What Happens to a Clownfish When It Changes Sex? | Sport Diver

What Happens to a Clownfish When It Changes Sex?

The beloved marine animal undergoes a process called sequential hermaphroditism

clownfish anemone

A clownfish hides out in an anemone in Raja Ampat, Indonesia.


If your knowledge about clownfish is mostly gleaned from watching the movie Finding Nemo, you may be surprised to learn that Marlin should have been a female and Nemo, the energetic and adorable title character, should have been his mate.

Wait, what?

The Process of Sequential Hermaphroditism

To understand what Finding Nemo got wrong, you have to understand sequential hermaphroditism. Hundreds of species of fish undergo this biological process, which is a kind of sexual transition. For scuba divers, perhaps the most identifiable (and beloved) undersea hermaphrodite is the clownfish, which is born exclusively male. Not all marine sequential hermaphrodites begin life as males; moon wrasses in the Indian Ocean and western Pacific, for example, all start off as females and become males, and some fish, such as Asian sheepshead wrasse, spend a number of years as one sex (Asian sheepshead wrasses are born female) and then switch gender. The mangrove killifish is both male and female; it self-fertilizes for its entire reproductive life. In fact, about 2 percent of fish species display some kind of hermaphroditism, or roughly 500 different species worldwide.

Clownfish carry both female and male reproductive organs. In the female-dominated clownfish community, the female is the largest fish. She mates only with the breeding male, usually the second-largest and most aggressive male in the community. The rest of the community are made up of sexually immature males. When the female dies, the breeding male will get first choice of food and begin to gain weight, eventually becoming female.

The biological change inside the fish is governed by hormonal changes—chemical shifts that trigger a complex and cascading effect,” says Marah J. Hardt, Ph.D., founder and CEO of OceanInk, and author of Sex in the Sea. For the transitioning male, the testes dissolve and ovaries form.

The breeding male then “suppresses maturation of juveniles in the anemone, so they are unable to compete with him for the one female,” explains Hardt. This happens via sometimes subtle behavioral tactics, such as the breeding male snatching the largest bits of food, which helps him maintain his bulkier size.

In general, biologists aren’t 100 percent positive about why sequential hermaphroditism has evolved, but it is thought that the preferred living arrangements of clownfish played a role. These fish are homebodies, sticking close to their crib, which is a sea anemone they’ve formed a symbiotic relationship with. In order to get a chance to breed, they may have evolved as sequential hermaphrodites.

“Clownfish cannot afford to wander off to find a mate; there are just too many predators on the reef, which makes finding a date hazardous for clownfish,” says Hardt. “So, they tend to stick to their anemone homes, and partner up with whoever happens to reside there too.”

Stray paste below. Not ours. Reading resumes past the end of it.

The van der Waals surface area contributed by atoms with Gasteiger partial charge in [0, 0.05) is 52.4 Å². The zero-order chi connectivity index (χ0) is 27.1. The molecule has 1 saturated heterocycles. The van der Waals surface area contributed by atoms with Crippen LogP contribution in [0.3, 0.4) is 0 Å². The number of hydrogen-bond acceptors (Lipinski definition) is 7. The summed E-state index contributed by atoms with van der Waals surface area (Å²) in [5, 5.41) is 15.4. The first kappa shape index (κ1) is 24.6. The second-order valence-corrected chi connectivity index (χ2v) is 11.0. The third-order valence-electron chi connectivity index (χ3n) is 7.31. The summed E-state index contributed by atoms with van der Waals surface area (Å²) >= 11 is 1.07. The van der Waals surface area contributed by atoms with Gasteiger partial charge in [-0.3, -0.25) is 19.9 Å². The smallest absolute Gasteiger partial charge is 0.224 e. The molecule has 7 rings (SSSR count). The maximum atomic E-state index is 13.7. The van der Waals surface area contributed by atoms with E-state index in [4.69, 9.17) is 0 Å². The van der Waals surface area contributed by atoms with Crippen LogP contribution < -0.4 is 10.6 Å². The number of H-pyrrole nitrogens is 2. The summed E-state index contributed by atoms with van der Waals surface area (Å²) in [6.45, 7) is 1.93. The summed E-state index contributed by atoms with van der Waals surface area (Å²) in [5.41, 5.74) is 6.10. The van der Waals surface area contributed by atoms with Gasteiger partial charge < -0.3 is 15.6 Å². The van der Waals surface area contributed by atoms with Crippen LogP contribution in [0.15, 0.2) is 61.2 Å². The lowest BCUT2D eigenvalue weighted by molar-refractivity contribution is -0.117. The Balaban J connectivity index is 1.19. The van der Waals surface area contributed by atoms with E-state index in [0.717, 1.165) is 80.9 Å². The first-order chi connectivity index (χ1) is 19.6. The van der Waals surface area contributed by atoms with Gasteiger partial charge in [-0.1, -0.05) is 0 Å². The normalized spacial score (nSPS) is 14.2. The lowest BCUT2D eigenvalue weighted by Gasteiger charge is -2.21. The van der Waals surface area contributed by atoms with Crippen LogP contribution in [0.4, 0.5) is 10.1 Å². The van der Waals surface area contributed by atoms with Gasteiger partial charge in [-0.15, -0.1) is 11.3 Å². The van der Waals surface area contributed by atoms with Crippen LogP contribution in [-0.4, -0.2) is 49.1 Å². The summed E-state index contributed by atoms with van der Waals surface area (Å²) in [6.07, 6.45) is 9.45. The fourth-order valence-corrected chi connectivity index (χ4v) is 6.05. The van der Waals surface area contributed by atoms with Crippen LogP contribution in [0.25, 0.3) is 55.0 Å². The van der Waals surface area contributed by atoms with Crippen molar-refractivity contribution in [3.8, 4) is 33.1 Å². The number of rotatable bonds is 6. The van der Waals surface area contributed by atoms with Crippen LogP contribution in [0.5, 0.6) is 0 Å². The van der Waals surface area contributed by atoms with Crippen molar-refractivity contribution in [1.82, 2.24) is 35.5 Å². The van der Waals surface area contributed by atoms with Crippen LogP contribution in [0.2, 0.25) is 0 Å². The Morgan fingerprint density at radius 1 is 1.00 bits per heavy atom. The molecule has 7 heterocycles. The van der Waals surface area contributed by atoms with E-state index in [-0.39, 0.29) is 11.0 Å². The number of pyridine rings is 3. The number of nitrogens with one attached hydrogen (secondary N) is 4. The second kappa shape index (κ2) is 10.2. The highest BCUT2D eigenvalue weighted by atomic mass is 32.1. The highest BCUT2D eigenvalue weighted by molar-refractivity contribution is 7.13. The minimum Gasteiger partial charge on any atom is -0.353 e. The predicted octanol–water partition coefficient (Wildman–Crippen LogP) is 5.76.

What the Finding Nemo Story Got Wrong

So, back to Finding Nemo. Leaving home is the first mistake Nemo made in Finding Nemo, but scientifically speaking, it’s not the first mistake the film’s producers made. Nemo’s mom, Coral, dies early in the film when she is gobbled up by a barracuda. Nemo’s dad, Marlin, remains his dad, but he should have become the new dominant female. And then, Nemo, next-largest (actually, only) clownfish would have become the dominant male and the new female’s mate. Well, as you can see, that hardly would have suited the plotline of a Disney-Pixar film.

But if this bit of evolutionary gender-bending is not suitable for Disney-Pixar, it’s perfect for real-world clownfish.

“In mammals, size does not affect egg number. All us females—no matter how short or tall, skinny or big-boned—are born with roughly the same number of eggs, and that number goes down as we age,” says Hardt. “This is not the case in fish. For fish the bigger the female, the more eggs she can lay. And this relationship is exponential—a fish that doubles in size may lay 10 times more eggs. So, by starting off as male and then transitioning to female when big, clownfish maximize the number of eggs a female can make. This is important because clownfish need both parents to tend to their eggs—which isn't the case in all fish species. But in clownfish, females lay eggs on the seafloor, and both the male and female must take turns to clean and guard them. So, there is a need for strong coupling; the two fish depend on each other. And if you are going to partner up, it’s best to have the bigger individual be a female to maximize egg (and thus, offspring) production. Sperm is cheap to make, so a small male can make plenty of sperm to fertilize all a big female's eggs. This is why switching from male to female makes sense for clownfish—it works for their specific mating strategy.”

Hardt’s book Sex in the Sea explains the mating behaviors of a number of marine creatures in the ocean. She interweaves pop-culture images and contemporary analogies with scientific facts. Example: male blue whales “getting their Barry White on” by emitting deep baritone sounds while searching for a female.

What did she find to be the weirdest sex change in fish?

“It’s a tie between the bluebanded goby, which can flip-flop back and forth between sexes, and the bucktooth parrotfish, which somehow determines when and if to change sex based on some not-so-simple calculations. The fact that one fish can change sex bi-directionally throughout its lifetime was a big surprise to me—and is truly amazing when you consider the energy costs and amount of work that sex change entails.”


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